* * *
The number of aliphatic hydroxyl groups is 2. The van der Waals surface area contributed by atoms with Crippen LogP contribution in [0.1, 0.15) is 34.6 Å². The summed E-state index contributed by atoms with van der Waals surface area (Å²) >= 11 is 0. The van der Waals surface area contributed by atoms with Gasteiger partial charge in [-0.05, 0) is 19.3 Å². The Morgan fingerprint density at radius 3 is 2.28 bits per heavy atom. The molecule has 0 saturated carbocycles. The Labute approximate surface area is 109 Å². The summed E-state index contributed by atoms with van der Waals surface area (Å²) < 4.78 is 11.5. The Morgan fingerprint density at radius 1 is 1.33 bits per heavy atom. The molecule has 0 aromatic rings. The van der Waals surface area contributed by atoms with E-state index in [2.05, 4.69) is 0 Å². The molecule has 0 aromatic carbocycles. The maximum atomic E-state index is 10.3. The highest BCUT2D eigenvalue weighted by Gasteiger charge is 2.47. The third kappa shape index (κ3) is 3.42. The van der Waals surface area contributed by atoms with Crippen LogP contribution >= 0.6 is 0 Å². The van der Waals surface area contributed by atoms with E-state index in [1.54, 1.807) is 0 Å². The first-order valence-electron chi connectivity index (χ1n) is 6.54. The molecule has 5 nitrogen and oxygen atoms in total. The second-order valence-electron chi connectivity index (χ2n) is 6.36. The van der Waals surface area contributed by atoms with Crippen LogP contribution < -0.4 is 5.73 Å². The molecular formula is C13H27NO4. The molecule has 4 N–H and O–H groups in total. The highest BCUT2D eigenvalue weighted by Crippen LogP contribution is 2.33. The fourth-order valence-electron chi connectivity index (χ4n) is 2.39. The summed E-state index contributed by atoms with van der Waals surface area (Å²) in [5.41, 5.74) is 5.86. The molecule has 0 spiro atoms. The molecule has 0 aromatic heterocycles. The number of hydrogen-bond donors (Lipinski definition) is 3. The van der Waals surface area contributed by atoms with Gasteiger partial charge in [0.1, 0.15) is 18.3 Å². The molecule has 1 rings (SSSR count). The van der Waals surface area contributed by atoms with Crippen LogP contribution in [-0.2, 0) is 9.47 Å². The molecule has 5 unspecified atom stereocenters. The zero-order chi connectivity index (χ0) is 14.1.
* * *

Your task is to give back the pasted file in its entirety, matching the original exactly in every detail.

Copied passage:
The number of aliphatic hydroxyl groups is 2. The van der Waals surface area contributed by atoms with Crippen LogP contribution in [0.1, 0.15) is 34.6 Å². The summed E-state index contributed by atoms with van der Waals surface area (Å²) >= 11 is 0. The van der Waals surface area contributed by atoms with Gasteiger partial charge in [-0.05, 0) is 19.3 Å². The Morgan fingerprint density at radius 3 is 2.28 bits per heavy atom. The molecule has 0 saturated carbocycles. The Labute approximate surface area is 109 Å². The summed E-state index contributed by atoms with van der Waals surface area (Å²) < 4.78 is 11.5. The Morgan fingerprint density at radius 1 is 1.33 bits per heavy atom. The molecule has 0 aromatic rings. The van der Waals surface area contributed by atoms with E-state index in [2.05, 4.69) is 0 Å². The molecule has 0 aromatic carbocycles. The maximum atomic E-state index is 10.3. The highest BCUT2D eigenvalue weighted by Gasteiger charge is 2.47. The third kappa shape index (κ3) is 3.42. The van der Waals surface area contributed by atoms with Crippen LogP contribution >= 0.6 is 0 Å². The van der Waals surface area contributed by atoms with E-state index in [1.54, 1.807) is 0 Å². The first-order valence-electron chi connectivity index (χ1n) is 6.54. The molecule has 5 nitrogen and oxygen atoms in total. The second-order valence-electron chi connectivity index (χ2n) is 6.36. The van der Waals surface area contributed by atoms with Crippen LogP contribution < -0.4 is 5.73 Å². The molecular formula is C13H27NO4. The molecule has 4 N–H and O–H groups in total. The highest BCUT2D eigenvalue weighted by Crippen LogP contribution is 2.33. The fourth-order valence-electron chi connectivity index (χ4n) is 2.39. The summed E-state index contributed by atoms with van der Waals surface area (Å²) in [5.41, 5.74) is 5.86. The molecule has 0 spiro atoms. The molecule has 0 aromatic heterocycles. The number of hydrogen-bond donors (Lipinski definition) is 3. The van der Waals surface area contributed by atoms with Gasteiger partial charge in [0.1, 0.15) is 18.3 Å². The molecule has 1 rings (SSSR count). The van der Waals surface area contributed by atoms with Crippen LogP contribution in [-0.2, 0) is 9.47 Å². The molecule has 5 unspecified atom stereocenters. The zero-order chi connectivity index (χ0) is 14.1.